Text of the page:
Having mentioned “The Internet” – let’s give our firewall a public IP address, and create the rest of the interfaces as well.

This script creates a public IP address by default for each interface unless you explicitly tell it not to (see lines 40, 53 and 62 in the group_vars file I rendered above). You could easily turn this around by changing the lines which contain this:

item.1.public is not defined or (item.1.public is defined and item.1.public == 'true')

into lines which contain this:

item.1.public is defined and item.1.public == 'true'

OK, having done all that, we’re now ready to build our virtual machines. I’ve introduced a “Priority system” here – VMs with priority 0 go first, then 1, and 2 go last. The code snippet below is just for priority 0, but you can easily see how you’d extrapolate that out (and in fact, the full code sample does just that).

There are a few blocks here to draw attention to :) I’ve re-jigged them a bit here so it’s clearer to understand, but when you see them in the main playbook they’re a bit more compact. Let’s start with looking at the Network Interfaces section!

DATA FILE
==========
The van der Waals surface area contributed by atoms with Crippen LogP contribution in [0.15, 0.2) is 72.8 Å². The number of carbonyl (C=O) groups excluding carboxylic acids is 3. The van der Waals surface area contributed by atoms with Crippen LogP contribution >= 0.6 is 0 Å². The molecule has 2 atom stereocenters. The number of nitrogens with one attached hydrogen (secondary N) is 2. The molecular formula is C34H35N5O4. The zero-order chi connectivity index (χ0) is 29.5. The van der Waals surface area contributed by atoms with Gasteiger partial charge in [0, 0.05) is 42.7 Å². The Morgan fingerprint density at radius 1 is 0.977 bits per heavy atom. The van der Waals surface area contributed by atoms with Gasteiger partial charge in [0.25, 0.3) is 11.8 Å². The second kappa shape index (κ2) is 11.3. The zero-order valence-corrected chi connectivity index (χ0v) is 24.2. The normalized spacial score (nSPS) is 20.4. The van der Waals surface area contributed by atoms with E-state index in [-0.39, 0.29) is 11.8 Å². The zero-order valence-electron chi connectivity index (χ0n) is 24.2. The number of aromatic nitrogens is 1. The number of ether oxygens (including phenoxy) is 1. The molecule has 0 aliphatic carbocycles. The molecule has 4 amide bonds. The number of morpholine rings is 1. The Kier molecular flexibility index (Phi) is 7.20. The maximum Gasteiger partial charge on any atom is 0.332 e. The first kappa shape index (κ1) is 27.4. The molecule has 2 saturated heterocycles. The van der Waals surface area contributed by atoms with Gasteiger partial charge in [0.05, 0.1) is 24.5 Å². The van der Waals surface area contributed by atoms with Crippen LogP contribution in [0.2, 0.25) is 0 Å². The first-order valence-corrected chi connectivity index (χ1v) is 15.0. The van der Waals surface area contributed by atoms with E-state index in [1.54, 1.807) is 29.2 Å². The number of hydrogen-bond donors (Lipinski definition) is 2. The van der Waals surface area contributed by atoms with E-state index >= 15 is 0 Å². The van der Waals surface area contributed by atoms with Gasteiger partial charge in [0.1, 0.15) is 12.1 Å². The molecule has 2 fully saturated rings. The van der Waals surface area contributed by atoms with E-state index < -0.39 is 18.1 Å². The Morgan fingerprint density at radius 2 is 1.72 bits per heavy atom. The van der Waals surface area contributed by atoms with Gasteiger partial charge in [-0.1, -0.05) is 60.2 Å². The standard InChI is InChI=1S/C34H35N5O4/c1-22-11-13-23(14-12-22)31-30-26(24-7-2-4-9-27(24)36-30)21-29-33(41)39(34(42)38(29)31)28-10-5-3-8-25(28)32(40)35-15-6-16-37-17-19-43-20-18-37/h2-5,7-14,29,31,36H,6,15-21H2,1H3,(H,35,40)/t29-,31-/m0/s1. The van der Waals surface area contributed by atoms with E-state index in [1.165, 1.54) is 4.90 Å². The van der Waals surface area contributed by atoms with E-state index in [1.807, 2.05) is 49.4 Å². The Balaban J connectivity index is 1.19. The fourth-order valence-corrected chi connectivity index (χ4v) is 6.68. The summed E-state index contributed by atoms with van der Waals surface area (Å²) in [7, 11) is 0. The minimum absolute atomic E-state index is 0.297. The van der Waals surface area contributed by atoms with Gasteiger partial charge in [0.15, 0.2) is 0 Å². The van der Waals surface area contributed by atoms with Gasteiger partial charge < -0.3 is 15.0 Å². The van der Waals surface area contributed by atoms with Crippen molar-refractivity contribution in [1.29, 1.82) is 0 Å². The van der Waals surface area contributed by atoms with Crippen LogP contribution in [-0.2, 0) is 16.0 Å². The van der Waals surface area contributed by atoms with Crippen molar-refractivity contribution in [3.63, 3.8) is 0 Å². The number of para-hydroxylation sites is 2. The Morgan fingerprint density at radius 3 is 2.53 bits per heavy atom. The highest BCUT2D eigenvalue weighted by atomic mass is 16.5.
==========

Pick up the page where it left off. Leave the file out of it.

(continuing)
network_interfaces: |
  [
    {%- for nw in item.value.ports -%}
      '{{ prefix }}{{ item.value.name }}port{{ nw.subnet.name }}'
      {%- if not loop.last -%}, {%- endif -%} 
    {%- endfor -%}
  ]

In this part, we loop over the ports defined for the virtual machine. This is because one device may have 1 interface, or four interfaces. YAML is parsed to make a JSON variable, so here we can create a JSON variable, that when the YAML is parsed it will just drop in. We’ve previously created all the interfaces to have names like this PREFIXhostnamePORTsubnetname (or aFW01portWAN in more conventional terms), so here we construct a JSON array, like this: ['aFW01portWAN'] but that could just as easily have been ['aFW01portWAN', 'aFW01portProtect', 'aFW01portMGMT', 'aFW01portSync']. This will then attach those interfaces to the virtual machine.

Next up, custom_data. This section is sometimes known externally as userdata or config_disk. My code has always referred to it as a “Provision Script” – hence the variable name in the code below!

custom_data: |
  {%- if item.value.provision_script is defined and item.value.provision_script != '' -%}
    {%- include(item.value.provision_script) -%}
  {%- elif item.value.image.provision_script is defined and item.value.image.provision_script != '' -%}
    {%- include(item.value.image.provision_script) -%}
  {%- else -%}
    {{ omit }}
  {%- endif -%}